first_img WASHINGTON (AP) White House press secretary Sean Spicer is seeking to take on a more strategic role that would give him a limited presence in the daily press briefings that have made him a prominent face of the Trump administration.A senior administration official and three people familiar with the potential changes said Monday that Spicer has discussed taking a more senior communications role at the White House. The three people said he has reached out to possible successors at the podium and as communications director. The people spoke on condition of anonymity in order to discuss internal deliberations before a final decision is made.“We have sought input from many people as we look to expand our communications operation. As he did in the beginning, Sean Spicer is managing both the communications and press office,” said Sarah Huckabee Sanders, a deputy White House press secretary. She declined further comment on the potential changes.The people warned that no decision has been made and, as with all things involving President Donald Trump, the situation could change. Major staffing shake-ups have been a constant subject of conversation at the White House, but have failed to materialize in recent weeks, aside from the departure of communications director Mike Dubke in early June.Those who have interviewed for senior communications jobs include David Martosko, the U.S. political editor of London’s Daily Mail, who covered the president’s campaign. That’s according to a person familiar with the interviews who spoke on condition of anonymity to discuss the private deliberations.The possible changes for Spicer were first reported by Bloomberg News and Politico.Spicer’s public role has already diminished in recent weeks.The White House has increasingly tapped Cabinet officials and other White House advisers to address reporters on camera and moved to take some of the daily briefings off cable television to keep the focus on Trump, who makes a habit of watching the televised performances.Spicer spoke Monday from the podium at an off-camera gaggle that barred broadcast outlets from using the audio of the question-and-answer session. Asked about the changes, Spicer said Trump had spoken before cameras during an Oval Office meeting with the president of Panama and would later make remarks in front of the media at an event with technology leaders.“There are days that I’ll decide that the president’s voice should be the one that speaks and iterate his priorities,” Spicer said.The White House has generally only used that excuse on days that the president has held a press conference or delivered a major speech.Spicer’s briefings have been must-see TV during the start of the Trump era, beginning with his fiery, inaccurate claim that journalists wrongly portrayed the size of Trump’s inauguration audience. He has been the subject of recurring skits by comic Melissa McCarthy on “Saturday Night Live” and his afternoon briefings have garnered strong ratings.In April the former Republican National Committee strategist apologized for making an “inappropriate and insensitive” statement comparing Adolf Hitler to Syrian President Bashar Assad by suggesting Hitler “didn’t even sink to using chemical weapons.” His comments ignored Hitler’s use of gas chambers to kill Jews.Trump threatened in May to shut down daily press briefings and told Fox News Channel at the time that Spicer was “doing a good job, but he gets beat up.”The president has long seen himself as his most effective spokesman, and has faulted his communications team for much of the early turbulence at the White House as well as the backlash from the firing of FBI Director James Comey. Related Articles:Spicer says Hitler comment ‘inexcusable and reprehensible’Sean Spicer faces first White House briefing since Comey’s firing Published: June 19, 2017 8:49 PM EDT AP Sources: Spicer expected to take less public role Do you see a typo or an error? Let us know. SHARElast_img read more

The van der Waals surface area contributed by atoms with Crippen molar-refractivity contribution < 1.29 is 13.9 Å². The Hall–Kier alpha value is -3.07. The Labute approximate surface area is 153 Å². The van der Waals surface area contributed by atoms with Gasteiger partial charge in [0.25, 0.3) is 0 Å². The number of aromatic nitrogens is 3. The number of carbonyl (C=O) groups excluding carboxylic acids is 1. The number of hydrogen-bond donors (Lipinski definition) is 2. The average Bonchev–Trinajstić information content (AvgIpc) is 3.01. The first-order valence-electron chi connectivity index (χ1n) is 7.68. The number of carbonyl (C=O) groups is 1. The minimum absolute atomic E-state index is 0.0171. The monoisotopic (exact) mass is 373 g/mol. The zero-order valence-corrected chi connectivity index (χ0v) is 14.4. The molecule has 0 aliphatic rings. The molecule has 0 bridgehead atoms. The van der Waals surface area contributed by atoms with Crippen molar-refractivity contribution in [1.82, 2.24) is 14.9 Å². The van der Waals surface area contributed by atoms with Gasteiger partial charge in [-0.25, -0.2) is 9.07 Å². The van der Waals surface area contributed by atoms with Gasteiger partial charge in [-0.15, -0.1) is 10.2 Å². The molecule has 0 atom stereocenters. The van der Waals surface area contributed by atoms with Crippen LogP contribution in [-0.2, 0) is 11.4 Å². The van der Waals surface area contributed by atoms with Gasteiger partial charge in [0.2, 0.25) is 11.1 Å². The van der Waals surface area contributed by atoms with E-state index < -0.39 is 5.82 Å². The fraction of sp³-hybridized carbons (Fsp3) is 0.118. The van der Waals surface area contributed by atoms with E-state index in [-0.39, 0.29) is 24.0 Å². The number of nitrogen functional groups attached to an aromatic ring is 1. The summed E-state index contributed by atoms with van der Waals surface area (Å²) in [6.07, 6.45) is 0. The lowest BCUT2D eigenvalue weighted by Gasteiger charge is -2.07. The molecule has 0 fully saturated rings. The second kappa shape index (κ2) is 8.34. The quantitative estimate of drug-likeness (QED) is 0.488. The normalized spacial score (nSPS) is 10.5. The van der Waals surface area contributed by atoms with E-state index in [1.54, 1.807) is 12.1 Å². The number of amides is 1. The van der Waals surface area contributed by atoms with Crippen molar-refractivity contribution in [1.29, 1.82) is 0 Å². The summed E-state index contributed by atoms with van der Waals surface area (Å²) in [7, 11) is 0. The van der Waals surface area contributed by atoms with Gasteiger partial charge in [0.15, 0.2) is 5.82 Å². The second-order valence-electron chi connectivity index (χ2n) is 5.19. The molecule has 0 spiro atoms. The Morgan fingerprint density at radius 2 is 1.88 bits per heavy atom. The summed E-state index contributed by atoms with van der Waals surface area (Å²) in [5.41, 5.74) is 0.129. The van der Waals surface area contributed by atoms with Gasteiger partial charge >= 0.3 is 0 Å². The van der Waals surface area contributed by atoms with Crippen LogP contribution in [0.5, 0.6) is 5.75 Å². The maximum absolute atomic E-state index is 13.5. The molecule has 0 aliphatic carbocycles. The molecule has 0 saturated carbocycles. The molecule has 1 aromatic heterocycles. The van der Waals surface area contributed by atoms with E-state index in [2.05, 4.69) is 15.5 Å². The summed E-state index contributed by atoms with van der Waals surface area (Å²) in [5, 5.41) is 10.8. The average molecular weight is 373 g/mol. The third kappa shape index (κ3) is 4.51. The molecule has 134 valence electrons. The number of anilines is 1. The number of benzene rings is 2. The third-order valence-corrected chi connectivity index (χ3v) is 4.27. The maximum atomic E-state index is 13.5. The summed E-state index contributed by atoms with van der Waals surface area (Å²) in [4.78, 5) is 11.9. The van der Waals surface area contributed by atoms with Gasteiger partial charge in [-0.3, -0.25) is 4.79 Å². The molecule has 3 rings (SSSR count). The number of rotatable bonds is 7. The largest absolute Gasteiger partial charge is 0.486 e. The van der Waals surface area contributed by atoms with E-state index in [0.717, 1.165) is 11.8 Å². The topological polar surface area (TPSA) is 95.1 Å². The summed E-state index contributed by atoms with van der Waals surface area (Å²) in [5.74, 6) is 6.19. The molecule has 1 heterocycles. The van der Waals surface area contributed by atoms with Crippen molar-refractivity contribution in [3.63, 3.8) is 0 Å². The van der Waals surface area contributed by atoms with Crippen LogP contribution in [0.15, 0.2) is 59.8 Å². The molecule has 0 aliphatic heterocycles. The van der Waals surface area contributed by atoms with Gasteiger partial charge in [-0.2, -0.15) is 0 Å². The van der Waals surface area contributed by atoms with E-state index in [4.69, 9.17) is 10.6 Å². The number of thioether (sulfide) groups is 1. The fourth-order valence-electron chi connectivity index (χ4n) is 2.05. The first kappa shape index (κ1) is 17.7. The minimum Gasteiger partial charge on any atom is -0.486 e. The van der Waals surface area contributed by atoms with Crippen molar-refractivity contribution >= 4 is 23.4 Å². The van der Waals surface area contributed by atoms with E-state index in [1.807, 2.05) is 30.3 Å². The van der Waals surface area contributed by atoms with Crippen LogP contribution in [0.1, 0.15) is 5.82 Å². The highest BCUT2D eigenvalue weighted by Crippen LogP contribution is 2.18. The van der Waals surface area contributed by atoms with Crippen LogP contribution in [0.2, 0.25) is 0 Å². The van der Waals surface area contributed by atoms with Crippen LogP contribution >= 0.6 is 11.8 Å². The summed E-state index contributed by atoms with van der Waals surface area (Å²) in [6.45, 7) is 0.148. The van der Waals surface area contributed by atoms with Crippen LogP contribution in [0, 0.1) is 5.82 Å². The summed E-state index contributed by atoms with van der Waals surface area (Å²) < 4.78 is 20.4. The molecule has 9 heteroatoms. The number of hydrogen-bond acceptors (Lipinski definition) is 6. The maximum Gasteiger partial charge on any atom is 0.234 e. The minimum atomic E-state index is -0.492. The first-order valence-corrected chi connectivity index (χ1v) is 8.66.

Litigation funder eyes Asian market with $150m investment

first_imgLitigation funder IMF Bentham has raised a multi-million investment vehicle, its second in recent months, in the latest sign of global growth in third-party funding. The Australia-based funder said the A$150 million (£88.7m) pot would invest in cases in Australia, Asia, Canada and Europe through two new funds. Multinational investment office Partners Capital will manage an investment of $90m in one fund, while Singapore-based private investment firm Amitell Capital will manage a $30m pot. IMF will invest the remaining money.The announcement follows IMF’s launch of a USD$200m investment in February, solely focused on the US market.Meanwhile, litigation funder Burford Capital has opened a new Singapore office and appointed a former Allen & Overy lawyer to head operations there. Quentin Pak, who will join the firm on 30 October, will be responsible for expanding Burford’s presence in Asia and Australia.In June, Burford financed its first Singaporean arbitration matter which it claimed is the first Singapore-seated arbitration funded through third-party finance.Christopher Bogart, chief executive at Burford, said: ‘Burford sees significant potential in the Asia-Pacific market following the passage this year of new laws in the region, including Singapore, that support our business. With the addition of a Singapore office and with Quentin’s on-the-ground leadership and vision, we’re enthusiastic about meeting the increased demand for third-party capital with smart and cost-effective solutions.’Last month, the Gazette reported that Burford had cut a deal with top 100-firm Shepherd & Wedderburn. The deal provides a pot of cash, around eight-figures, with which Shepherd & Wedderburn can fund a portfolio of cases. Similar portfolio deals have proved increasingly attractive to US law firms, and Burford said at the time that it hoped to agree more.last_img read more